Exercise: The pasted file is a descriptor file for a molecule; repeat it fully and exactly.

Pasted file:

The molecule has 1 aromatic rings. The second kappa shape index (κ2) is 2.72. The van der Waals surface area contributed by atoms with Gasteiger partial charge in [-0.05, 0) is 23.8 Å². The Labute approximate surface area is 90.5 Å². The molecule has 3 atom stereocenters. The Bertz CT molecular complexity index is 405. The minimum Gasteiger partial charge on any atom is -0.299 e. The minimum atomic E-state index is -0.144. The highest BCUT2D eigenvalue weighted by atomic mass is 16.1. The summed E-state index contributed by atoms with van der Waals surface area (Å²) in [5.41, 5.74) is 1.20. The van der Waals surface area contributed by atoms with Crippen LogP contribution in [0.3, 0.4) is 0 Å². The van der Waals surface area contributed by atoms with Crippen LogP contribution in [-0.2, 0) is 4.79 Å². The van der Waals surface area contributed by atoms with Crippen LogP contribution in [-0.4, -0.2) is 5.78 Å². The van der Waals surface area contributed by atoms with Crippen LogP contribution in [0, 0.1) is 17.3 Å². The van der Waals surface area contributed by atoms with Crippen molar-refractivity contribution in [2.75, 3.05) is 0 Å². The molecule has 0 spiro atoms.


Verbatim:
The molecule has 1 aromatic rings. The second kappa shape index (κ2) is 2.72. The van der Waals surface area contributed by atoms with Gasteiger partial charge in [-0.05, 0) is 23.8 Å². The Labute approximate surface area is 90.5 Å². The molecule has 3 atom stereocenters. The Bertz CT molecular complexity index is 405. The minimum Gasteiger partial charge on any atom is -0.299 e. The minimum atomic E-state index is -0.144. The highest BCUT2D eigenvalue weighted by atomic mass is 16.1. The summed E-state index contributed by atoms with van der Waals surface area (Å²) in [5.41, 5.74) is 1.20. The van der Waals surface area contributed by atoms with Crippen LogP contribution in [0.3, 0.4) is 0 Å². The van der Waals surface area contributed by atoms with Crippen LogP contribution in [-0.2, 0) is 4.79 Å². The van der Waals surface area contributed by atoms with Crippen LogP contribution in [-0.4, -0.2) is 5.78 Å². The van der Waals surface area contributed by atoms with Crippen LogP contribution in [0, 0.1) is 17.3 Å². The van der Waals surface area contributed by atoms with Crippen molar-refractivity contribution in [2.75, 3.05) is 0 Å². The molecule has 0 spiro atoms.